Welcome to the Anthropocene

They're going to name an entire geological epoch after us human beings.

Gwynne Dyer

There is no doubt that human beings are the dominant species on Earth. The seven billion of us account for about one-third of the total body mass of large animals on the planet, with our domestic animals accounting for most of the rest. (Wild animals only amount to 3 to 5 percent.) But are we really central to the scheme of things? That is a different question.

Almost all the scientific discoveries of the past few centuries have moved human beings away from the centre of things towards the periphery. In the 16th century we learned that Earth went around the Sun, not the other way round.

Then we realised that the Sun was just one more yellow star among a hundred billion others “far out in the uncharted backwaters of the unfashionable end of the western spiral arm of the Galaxy,” as Douglas Adams put it. And this is just one galaxy among hundreds of billions.

Then the geologists learned that our planet is four and a half billion years old, whereas we primates have only been around for the past seven million years, and modern human being for a mere 100,000 years. And so on and so forth, until we felt very small and insignificant. But now the story is heading back in the other direction; they’re going to name an entire geological epoch after us. The Anthropocene.

Don’t get too excited: an epoch is not that big a deal in geology. Just as there is an ascending hierarchy of days, weeks, months and years in present time, there is a hierarchy of epochs, periods, eras and aeons in geological time. Until recently, everybody agreed that we live in the Holocene epoch of the Quaternary period, which in turn is part of the 65-million-year old Cenozoic era, the most recent phase of the 540-million-year Phanerozoic aeon.

Holocene means “entirely recent”, and is reckoned to have begun at the end of the last major glaciation less than 12,000 years ago. That’s not a very long time even for a mere epoch – but geologists are now considering the possibility that we have already entered a different epoch, the Anthropocene (from the Greek roots for “man” and “recent”). That is, an epoch defined by the impact of human beings on the entire planetary environment.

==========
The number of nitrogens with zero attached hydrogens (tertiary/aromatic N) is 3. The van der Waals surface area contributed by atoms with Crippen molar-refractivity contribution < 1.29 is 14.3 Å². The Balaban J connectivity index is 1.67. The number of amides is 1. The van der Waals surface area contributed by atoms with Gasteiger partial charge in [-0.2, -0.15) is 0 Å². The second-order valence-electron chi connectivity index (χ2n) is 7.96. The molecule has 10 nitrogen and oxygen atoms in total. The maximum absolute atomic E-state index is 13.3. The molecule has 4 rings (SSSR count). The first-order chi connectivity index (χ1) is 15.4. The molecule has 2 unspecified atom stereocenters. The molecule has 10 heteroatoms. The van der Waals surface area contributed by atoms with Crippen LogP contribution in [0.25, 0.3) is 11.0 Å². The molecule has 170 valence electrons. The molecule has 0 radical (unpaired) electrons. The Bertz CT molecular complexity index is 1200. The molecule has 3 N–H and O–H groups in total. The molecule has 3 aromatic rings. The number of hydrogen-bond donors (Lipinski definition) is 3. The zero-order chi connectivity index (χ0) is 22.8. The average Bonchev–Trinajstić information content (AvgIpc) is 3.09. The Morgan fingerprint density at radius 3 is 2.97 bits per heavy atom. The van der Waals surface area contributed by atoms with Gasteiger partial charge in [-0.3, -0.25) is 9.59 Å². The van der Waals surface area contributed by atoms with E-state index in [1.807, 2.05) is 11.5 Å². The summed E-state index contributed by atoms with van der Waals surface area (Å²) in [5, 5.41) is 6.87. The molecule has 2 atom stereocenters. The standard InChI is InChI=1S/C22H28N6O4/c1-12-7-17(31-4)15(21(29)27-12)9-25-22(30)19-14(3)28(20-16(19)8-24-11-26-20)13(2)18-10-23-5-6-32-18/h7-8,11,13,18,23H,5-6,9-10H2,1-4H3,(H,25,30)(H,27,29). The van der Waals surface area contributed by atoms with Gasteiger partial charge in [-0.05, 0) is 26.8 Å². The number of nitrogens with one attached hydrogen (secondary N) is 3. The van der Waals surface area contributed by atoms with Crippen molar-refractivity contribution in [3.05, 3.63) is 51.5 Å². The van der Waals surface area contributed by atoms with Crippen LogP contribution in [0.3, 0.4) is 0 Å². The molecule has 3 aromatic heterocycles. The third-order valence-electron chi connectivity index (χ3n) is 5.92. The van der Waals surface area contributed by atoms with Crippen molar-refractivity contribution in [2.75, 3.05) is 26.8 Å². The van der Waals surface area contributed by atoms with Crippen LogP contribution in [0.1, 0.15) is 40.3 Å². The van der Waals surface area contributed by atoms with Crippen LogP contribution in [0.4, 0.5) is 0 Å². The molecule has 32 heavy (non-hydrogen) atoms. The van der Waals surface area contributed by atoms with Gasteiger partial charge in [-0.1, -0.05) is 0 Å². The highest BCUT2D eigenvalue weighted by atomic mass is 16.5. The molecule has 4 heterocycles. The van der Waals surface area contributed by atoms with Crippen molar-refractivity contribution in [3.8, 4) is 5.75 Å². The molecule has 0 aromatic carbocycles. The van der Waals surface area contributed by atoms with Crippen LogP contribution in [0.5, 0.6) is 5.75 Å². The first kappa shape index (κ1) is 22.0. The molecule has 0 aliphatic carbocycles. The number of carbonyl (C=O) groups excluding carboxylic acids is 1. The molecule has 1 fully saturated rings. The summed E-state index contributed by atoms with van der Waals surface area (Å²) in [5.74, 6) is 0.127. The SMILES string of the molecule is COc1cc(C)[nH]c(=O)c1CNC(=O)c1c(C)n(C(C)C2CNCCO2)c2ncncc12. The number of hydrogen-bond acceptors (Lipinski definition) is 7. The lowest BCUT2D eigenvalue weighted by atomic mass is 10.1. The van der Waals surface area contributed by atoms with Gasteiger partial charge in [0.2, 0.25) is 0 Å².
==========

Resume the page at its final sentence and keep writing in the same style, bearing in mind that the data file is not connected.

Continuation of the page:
Geologists want to see evidence in the rocks before they define an epoch, and it’s early days for that yet, but it’s clear that the fossil records for the present time will show a massive loss of forests, a very high rate of extinctions, and a preponderance of fossils of only a few species: us and our domesticated animals.

The acidification of the oceans is destroying the coral reefs, which will produce a “reef gap” similar to the ones that marked the five great extinctions of the past. The changes in the atmosphere caused by the burning of massive amounts of fossil fuels – coal, oil and gas – will show up in the form of rising sea levels due to warming, and in the decline of carbonate rocks like limestone and chalk in the deep-ocean sediments.

If this is really a new epoch, then geologists (human or otherwise) millions of years from now should be able to work out what happened just from the rocks, without any direct knowledge of the past. However, if the current global civilisation collapses as a result of these changes, they will have only a very thin band of rock to work with.

The idea of declaring the Anthropocene as a new epoch is being taken seriously by geologists: the International Union of Geological Sciences has set up a working group of the International Commission on Stratigraphy to report by 2016 on whether the Holocene must give way to the Anthropocene.

The real purpose of declaring the Anthropocene period is to focus human attention on the scale of our impacts on the planetary environment. As biologist E.O. Wilson wrote: “The pattern of human population growth in the twentieth century was more bacterial than primate.” He calculated that human biomass is already a hundred times larger than that of any other large animal species present or past except for our own domesticated animals.

That phase of runaway population growth is over now, but the global rise in living standards is having further environmental impacts of the same order. Climate change is the headline threat, but the loss of biodiversity, ozone depletion, ocean acidification and half a dozen other negative trends are also driven by our numbers and our lifestyle.

Being responsible for keeping so many interlocking systems within their permissible limits may be more than our civilisation can manage, but it’s already too late to reject that job. All we can do now is try to stay within the planetary boundaries (which in some cases requires discovering exactly where they are), and restore as many natural systems as we can. The odds are not in our favour.

Gwynne Dyer is an independent journalist whose articles are published in 45 countries.

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